in Mali’s Sourou Basin, the water shortage is already chronic. Both the nomadic and fixed abode communities are being deeply involved in the implementation of the new water usage and irrigation systems. Agro-ecological cultivation methods are being promoted to preserve the fragile ecosystem, the amount and the quality of water. The introduction of innovative microfinance systems is designed to improve market access for women and form the basis for investments in agriculture, fishing and animal husbandry.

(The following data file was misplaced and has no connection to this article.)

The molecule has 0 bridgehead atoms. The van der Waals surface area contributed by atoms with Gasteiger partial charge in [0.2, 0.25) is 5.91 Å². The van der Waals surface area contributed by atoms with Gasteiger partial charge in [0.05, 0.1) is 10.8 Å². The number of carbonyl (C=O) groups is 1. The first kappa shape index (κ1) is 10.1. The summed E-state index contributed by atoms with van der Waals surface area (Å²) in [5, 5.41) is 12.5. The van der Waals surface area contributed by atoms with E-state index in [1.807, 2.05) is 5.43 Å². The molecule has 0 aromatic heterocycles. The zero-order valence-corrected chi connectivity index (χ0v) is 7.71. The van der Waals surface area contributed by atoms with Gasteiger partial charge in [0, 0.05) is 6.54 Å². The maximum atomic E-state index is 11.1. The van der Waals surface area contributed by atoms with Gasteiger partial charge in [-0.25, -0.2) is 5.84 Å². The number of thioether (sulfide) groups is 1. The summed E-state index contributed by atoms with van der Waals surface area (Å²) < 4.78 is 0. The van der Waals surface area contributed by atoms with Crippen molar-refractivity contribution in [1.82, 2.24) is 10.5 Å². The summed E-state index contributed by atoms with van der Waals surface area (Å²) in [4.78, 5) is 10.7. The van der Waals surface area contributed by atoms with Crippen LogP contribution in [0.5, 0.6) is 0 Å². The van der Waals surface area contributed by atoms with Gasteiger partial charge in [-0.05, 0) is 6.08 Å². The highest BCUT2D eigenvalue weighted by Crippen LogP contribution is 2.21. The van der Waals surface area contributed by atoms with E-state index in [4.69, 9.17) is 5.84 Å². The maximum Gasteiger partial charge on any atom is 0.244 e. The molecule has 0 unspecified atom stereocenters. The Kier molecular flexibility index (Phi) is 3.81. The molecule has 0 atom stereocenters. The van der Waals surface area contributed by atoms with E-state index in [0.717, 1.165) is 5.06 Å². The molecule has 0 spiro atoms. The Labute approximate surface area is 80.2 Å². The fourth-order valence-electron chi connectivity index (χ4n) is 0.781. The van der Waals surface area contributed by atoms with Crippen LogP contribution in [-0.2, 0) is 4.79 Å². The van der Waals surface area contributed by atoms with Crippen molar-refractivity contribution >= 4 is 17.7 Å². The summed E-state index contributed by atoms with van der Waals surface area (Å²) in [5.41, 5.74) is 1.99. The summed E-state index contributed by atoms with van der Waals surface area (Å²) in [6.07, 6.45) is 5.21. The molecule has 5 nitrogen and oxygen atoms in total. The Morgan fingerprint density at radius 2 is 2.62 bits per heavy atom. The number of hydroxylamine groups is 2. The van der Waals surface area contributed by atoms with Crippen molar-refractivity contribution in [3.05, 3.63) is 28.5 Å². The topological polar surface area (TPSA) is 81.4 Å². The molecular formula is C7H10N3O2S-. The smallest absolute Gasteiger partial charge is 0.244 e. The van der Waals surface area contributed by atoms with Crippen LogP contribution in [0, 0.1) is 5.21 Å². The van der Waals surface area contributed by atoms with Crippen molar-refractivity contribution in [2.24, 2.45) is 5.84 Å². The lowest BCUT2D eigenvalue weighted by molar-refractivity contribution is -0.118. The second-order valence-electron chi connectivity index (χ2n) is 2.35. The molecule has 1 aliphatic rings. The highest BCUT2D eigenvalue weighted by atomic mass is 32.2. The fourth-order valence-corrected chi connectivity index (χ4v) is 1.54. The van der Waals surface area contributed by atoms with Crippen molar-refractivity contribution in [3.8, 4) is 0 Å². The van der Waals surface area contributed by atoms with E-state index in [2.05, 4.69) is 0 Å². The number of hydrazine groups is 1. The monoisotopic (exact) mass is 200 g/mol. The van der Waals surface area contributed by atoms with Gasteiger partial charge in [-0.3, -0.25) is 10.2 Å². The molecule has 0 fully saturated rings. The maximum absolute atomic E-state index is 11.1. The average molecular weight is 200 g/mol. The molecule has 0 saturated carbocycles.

At institutional level, modalities for water usage are developed. In cooperation with the local government authorities, plans for water management are then drawn up for the regulation of the water quantities drawn by the respective user groups. Based on this water usage metering data, the various users are then charged fixed tariffs per m3. The income thus derived can be used not only to finance the local authority activities but also to enforce long-term compliance with the developed rules and standards.